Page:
This is the first work in the English language to deal specifically with the subjects of equity and fairness in Islamic law. Prof M H Kamali relates these concepts to the Islamic legal notion of istihsan, thus taking these concepts back to their origin in the Qur'an, the sayings of the Prophet Muhammad and the era of the Companions of the Prophet in the first two centuries of Islam. Equity and Fairness in Islam contains in-depth explorations of equity and its applications, and it also attempts to apply the concepts of equity and fairness to certain issues of contemporary concern and especially to commercial transactions. The issues raised here are related to Islamic banking, sale transactions, charitable endowments, pensions funds and other long-term saving accounts.
The concluding part of the book deals with the relationship between the concepts of equity and fairness, and the goals and objectives of Islamic law, and how these two concepts can work as an instruments for securing the objectives of Islamic law. Equity and Fairness in Islam can be read in conjunction with other M H Kamali's titles, especially Islamic Commercial Law.
About the Author
Dr Mohammad H. Kamali is Chairman of the International Institute of Advanced Islamic Studies, Kuala Lumpur, Malaysia. He was formerly Professor of Law at the International Islamic University Malaysia, where he taught Islamic law and jurisprudence for over twenty years.
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Being a derivation of the root word hasana, istihsan literally means considering something good, preferable and beautiful. The reference is to beauty in its common sense, that which appeals to the eye and attracts the heart. The word can be used in an objective sense, or purely subjectively when, for example, a person, whether layman or jurist, likes something and considers it beautiful even if other people might think otherwise. The word is also used in reference to things which might be visible and obvious as well as those that are intellectually perceived.
The juridical meaning of istihsan reflects its literal meaning in that the term refers to juristic preference, exercised by a qualified jurist and mujtahid, consisting of departure from an existing rule or principle of the law in a particular case, in favour of a different ruling that is considered preferable. The preference so exercised is prompted by the desire to search for a more equitable solution because of the rigidity and unfairness that is brought about by strict adherence to existing law, as explained earlier. Several definitions can be found for istihsan and they are not identical, each imparting some insight into the various approaches that the 'ulama' have taken to the doctrine. The Hanafi jurist Abu'l-Hasan al-Karkhi (d. 340 AH) defined istihsan as follows:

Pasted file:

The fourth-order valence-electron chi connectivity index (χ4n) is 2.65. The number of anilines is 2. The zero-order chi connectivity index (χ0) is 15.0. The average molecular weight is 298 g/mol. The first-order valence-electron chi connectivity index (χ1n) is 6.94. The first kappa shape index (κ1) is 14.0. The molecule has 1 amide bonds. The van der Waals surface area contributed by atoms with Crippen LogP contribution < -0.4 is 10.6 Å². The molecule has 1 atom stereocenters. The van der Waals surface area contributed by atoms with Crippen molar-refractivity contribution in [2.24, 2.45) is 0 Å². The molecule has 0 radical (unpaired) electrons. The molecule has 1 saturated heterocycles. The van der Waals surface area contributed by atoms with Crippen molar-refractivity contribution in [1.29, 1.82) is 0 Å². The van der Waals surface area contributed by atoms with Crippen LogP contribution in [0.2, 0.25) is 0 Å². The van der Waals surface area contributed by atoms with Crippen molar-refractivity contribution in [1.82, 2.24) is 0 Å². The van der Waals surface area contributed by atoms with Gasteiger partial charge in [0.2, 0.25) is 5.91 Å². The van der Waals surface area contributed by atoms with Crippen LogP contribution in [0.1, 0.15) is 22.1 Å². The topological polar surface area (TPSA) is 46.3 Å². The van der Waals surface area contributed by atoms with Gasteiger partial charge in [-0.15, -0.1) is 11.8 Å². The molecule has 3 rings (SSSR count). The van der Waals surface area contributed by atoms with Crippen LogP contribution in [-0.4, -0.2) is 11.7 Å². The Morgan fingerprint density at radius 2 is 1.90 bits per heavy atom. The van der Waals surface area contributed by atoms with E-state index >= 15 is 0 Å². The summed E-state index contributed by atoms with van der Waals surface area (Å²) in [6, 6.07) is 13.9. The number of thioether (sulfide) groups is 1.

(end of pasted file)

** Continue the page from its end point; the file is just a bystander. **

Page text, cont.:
Istihsan is to depart from the existing precedent, by taking a decision in a certain case different from that on which similar cases have been decided, for a reason stronger than the one that is obtained in those cases.
According to this definition, istihsan effectively means detaching a case from those comparable to it. Hence it is the reverse of qiyas in that qiyas actually means attaching or joining a case to those that are similar to it. It thus appears that qiyas and istihsan take two different approaches and they are in a basic sense the opposite of one another.
Abu Bakr al-Jassas (d. 370 AH) defined istihsan as departure from a ruling of qiyas in favour of another ruling which is considered preferable.
Abu'l-Husayn al-Basri (d. 436 AH) defined istihsan as 'abandoning one facet of ijtihad for another, the latter being the stronger of the two and it consists of fresh evidence which is not found in the former.'
While quoting al-Karkhi's definition, al-Sarakhsi added: the precedent that is set aside by istihsan normally consists of an established analogy which may be abandoned in favour of a superior proof, namely the Qur'an, Sunnah, necessity (darurah) or a stronger qiyas. Al-Sarakhsi himself defined istihsan as 'abandonment of an opinion to which qiyas would lead in favour of a different opinion supported by stronger evidence and adapted to what is convenient to the people'. He explained this further by saying that istihsan is: (a) to seek ease and convenience in legal injunctions; (b) to adopt what is accommodating and lenient; and (c) to take to tolerance and seek that which brings comfort. Al-Sarakhsi then quoted the Qur'anic verse (al-Baqarah, 2:185) which declares ease and the removal of hardship to be the main intent and purpose of divine injunctions.
Table of Contents
Part One: The Methodology of Istihsan
Chapter One: Meaning and Definition
Chapter Two: Historical Perspective
Chapter Three: Istihsan, Maslahah and Custom
Chapter Four: Types of Istihsan
Chapter Five: Proof (hujjiyyah) of Istihsan
Chapter Six: The Argument Against Istihsan
Chapter Seven: Istihsan and Particularisation (takhsis)
Chapter Eight: A Review of the Methodology of Istihsan
Part Two: Contemporary Applications
Chapter Nine: The Issue of Qabd (taking possession)
Chapter Ten: Issues pertaining to Awqaf(charitable endowments)
Chapter Eleven: Issues in Islamic Banking
Chapter Twelve: The Issue of Unclaimed Assets